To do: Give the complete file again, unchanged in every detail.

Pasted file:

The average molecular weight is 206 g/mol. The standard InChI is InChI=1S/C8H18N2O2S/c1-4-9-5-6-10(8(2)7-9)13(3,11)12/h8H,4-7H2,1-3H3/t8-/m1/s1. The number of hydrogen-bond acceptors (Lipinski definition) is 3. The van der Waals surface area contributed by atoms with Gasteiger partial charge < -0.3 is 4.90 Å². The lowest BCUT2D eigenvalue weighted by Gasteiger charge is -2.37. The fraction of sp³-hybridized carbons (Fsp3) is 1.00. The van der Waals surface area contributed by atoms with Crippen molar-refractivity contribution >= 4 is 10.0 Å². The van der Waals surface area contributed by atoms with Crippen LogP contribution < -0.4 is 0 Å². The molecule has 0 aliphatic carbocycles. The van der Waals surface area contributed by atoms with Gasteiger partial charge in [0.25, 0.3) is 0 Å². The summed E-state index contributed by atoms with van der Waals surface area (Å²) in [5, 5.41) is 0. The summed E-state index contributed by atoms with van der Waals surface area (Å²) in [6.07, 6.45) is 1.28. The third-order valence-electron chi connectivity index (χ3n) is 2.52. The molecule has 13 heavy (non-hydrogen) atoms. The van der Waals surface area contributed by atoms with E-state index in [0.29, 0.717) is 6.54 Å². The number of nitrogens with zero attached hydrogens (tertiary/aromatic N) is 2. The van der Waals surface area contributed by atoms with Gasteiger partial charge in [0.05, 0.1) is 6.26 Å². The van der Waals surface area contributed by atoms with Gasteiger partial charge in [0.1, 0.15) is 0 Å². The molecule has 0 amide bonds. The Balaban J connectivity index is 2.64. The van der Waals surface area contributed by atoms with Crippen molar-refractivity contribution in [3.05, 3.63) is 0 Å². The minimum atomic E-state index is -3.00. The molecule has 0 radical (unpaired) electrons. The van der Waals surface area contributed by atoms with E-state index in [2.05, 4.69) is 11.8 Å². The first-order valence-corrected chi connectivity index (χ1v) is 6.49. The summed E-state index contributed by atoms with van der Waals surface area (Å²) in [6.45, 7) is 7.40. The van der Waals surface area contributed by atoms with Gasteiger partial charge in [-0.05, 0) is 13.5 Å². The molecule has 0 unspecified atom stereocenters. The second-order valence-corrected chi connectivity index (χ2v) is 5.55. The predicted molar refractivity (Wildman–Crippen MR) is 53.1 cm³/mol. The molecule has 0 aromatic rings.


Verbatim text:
The average molecular weight is 206 g/mol. The standard InChI is InChI=1S/C8H18N2O2S/c1-4-9-5-6-10(8(2)7-9)13(3,11)12/h8H,4-7H2,1-3H3/t8-/m1/s1. The number of hydrogen-bond acceptors (Lipinski definition) is 3. The van der Waals surface area contributed by atoms with Gasteiger partial charge < -0.3 is 4.90 Å². The lowest BCUT2D eigenvalue weighted by Gasteiger charge is -2.37. The fraction of sp³-hybridized carbons (Fsp3) is 1.00. The van der Waals surface area contributed by atoms with Crippen molar-refractivity contribution >= 4 is 10.0 Å². The van der Waals surface area contributed by atoms with Crippen LogP contribution < -0.4 is 0 Å². The molecule has 0 aliphatic carbocycles. The van der Waals surface area contributed by atoms with Gasteiger partial charge in [0.25, 0.3) is 0 Å². The summed E-state index contributed by atoms with van der Waals surface area (Å²) in [5, 5.41) is 0. The summed E-state index contributed by atoms with van der Waals surface area (Å²) in [6.07, 6.45) is 1.28. The third-order valence-electron chi connectivity index (χ3n) is 2.52. The molecule has 13 heavy (non-hydrogen) atoms. The van der Waals surface area contributed by atoms with E-state index in [0.29, 0.717) is 6.54 Å². The number of nitrogens with zero attached hydrogens (tertiary/aromatic N) is 2. The van der Waals surface area contributed by atoms with Gasteiger partial charge in [0.05, 0.1) is 6.26 Å². The van der Waals surface area contributed by atoms with Gasteiger partial charge in [0.1, 0.15) is 0 Å². The molecule has 0 amide bonds. The Balaban J connectivity index is 2.64. The van der Waals surface area contributed by atoms with Crippen molar-refractivity contribution in [3.05, 3.63) is 0 Å². The minimum atomic E-state index is -3.00. The molecule has 0 radical (unpaired) electrons. The van der Waals surface area contributed by atoms with E-state index in [2.05, 4.69) is 11.8 Å². The first-order valence-corrected chi connectivity index (χ1v) is 6.49. The summed E-state index contributed by atoms with van der Waals surface area (Å²) in [6.45, 7) is 7.40. The van der Waals surface area contributed by atoms with Gasteiger partial charge in [-0.05, 0) is 13.5 Å². The molecule has 0 unspecified atom stereocenters. The second-order valence-corrected chi connectivity index (χ2v) is 5.55. The predicted molar refractivity (Wildman–Crippen MR) is 53.1 cm³/mol. The molecule has 0 aromatic rings.